LOS ANGELES AND NEW YORK - April showers bring May flowers, but in the art world it seems like it’s raining photography this month, as two key photo fairs on opposite coasts keep collectors busy.

Zoe Crosher’s Almost The Same (Veil) from 2010 will be exhibited at Paris Photo Los Angeles. Image courtesy of the artist and Perry Rubenstein Gallery, Los Angeles. © Zoe Crosher.

Underway now through Saturday at that redoubtable New York venue the Park Avenue Armory is AIPAD, now in its 33rd year and qualifying as the longest-running show for photography. Eighty dealers are on hand, including New York stalwarts like Bryce Wolkowitz, Julie Saul, James Danziger and Bruce Silverstein; Japan and China are represented by two galleries each.

The panel programming, scheduled for Saturday at Hunter College, looks particularly good. One session, “Photographers and Critics,” includes the writer Vince Aletti and the artist Ruby LaToya Frazier, whom I recently interviewed. Another chat focuses on the Los Angeles photography scene—which is as good segue as any to talk about the other fair spotlighting this medium, Paris Photo Los Angeles.



Hiroshi Sugimoto's Avalon Theatre, Catalina Island from 1993 will be exhibited at Paris Photo Los Angeles © Hiroshi Sugimoto, courtesy Fraenkel Gallery, San Francisco.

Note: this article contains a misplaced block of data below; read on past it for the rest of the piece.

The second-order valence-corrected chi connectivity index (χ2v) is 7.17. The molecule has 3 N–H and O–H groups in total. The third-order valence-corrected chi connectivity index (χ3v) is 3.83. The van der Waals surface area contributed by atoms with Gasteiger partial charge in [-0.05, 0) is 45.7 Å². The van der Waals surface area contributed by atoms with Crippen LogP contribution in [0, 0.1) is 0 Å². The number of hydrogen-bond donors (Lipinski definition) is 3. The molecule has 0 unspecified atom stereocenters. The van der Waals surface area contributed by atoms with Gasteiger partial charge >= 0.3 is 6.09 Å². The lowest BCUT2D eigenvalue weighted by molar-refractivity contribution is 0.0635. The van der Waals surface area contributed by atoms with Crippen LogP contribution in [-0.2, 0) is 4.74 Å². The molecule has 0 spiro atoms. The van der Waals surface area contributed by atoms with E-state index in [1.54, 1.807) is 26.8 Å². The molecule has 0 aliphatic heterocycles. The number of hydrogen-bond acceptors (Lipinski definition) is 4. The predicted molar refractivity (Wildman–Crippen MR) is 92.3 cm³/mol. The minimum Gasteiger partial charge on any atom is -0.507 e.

It’s the very first edition of this spinoff fair from Paris Photo, the November event that has been an important stop on the circuit. Even better, Paris Photo Los Angeles takes place April 26-28 in a fun venue: on the fabled backlot of Paramount Pictures Studios, including the famous New York Street you’ve seen in a thousand movies. Fifty-nine galleries are signed up, including a few, like Howard Greenberg, that are also doing AIPAD.



Paris Photo’s Los Angeles home will be on the Paramount Pictures Studios, including the New York Street backlot. Courtesy Paramount Pictures Studios.


Again, the Paris Photo Los Angeles public programming looks unusually good, including one chat I’d consider flying to L.A. for: the pitch-perfect combination of Mad Men creator Matthew Weiner and photographer Gregory Crewdson, he of the elaborately constructed scenes. Two people who have invented moody, troubling worlds, and who are not afraid of moments of intense stillness, together for (presumably) the first time. Perfect.